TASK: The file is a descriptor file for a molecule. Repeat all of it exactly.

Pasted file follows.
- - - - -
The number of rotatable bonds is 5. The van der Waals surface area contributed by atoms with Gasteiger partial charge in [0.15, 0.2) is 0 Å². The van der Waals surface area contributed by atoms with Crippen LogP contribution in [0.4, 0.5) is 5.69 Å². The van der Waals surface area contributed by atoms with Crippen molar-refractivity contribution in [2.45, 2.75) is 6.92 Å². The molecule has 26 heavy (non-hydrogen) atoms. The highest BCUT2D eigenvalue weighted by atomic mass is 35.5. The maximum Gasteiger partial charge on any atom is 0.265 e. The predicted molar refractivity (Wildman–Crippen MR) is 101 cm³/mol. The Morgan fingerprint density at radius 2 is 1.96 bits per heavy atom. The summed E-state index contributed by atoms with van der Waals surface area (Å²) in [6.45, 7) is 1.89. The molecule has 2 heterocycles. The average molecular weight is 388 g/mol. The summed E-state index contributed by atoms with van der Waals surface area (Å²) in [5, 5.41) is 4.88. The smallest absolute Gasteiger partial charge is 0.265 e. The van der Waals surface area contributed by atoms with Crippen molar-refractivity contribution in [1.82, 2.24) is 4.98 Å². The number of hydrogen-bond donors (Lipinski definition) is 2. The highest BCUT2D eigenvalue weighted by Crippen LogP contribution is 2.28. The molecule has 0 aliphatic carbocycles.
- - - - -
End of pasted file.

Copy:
The number of rotatable bonds is 5. The van der Waals surface area contributed by atoms with Gasteiger partial charge in [0.15, 0.2) is 0 Å². The van der Waals surface area contributed by atoms with Crippen LogP contribution in [0.4, 0.5) is 5.69 Å². The van der Waals surface area contributed by atoms with Crippen molar-refractivity contribution in [2.45, 2.75) is 6.92 Å². The molecule has 26 heavy (non-hydrogen) atoms. The highest BCUT2D eigenvalue weighted by atomic mass is 35.5. The maximum Gasteiger partial charge on any atom is 0.265 e. The predicted molar refractivity (Wildman–Crippen MR) is 101 cm³/mol. The Morgan fingerprint density at radius 2 is 1.96 bits per heavy atom. The summed E-state index contributed by atoms with van der Waals surface area (Å²) in [6.45, 7) is 1.89. The molecule has 2 heterocycles. The average molecular weight is 388 g/mol. The summed E-state index contributed by atoms with van der Waals surface area (Å²) in [5, 5.41) is 4.88. The smallest absolute Gasteiger partial charge is 0.265 e. The van der Waals surface area contributed by atoms with Crippen molar-refractivity contribution in [1.82, 2.24) is 4.98 Å². The number of hydrogen-bond donors (Lipinski definition) is 2. The highest BCUT2D eigenvalue weighted by Crippen LogP contribution is 2.28. The molecule has 0 aliphatic carbocycles.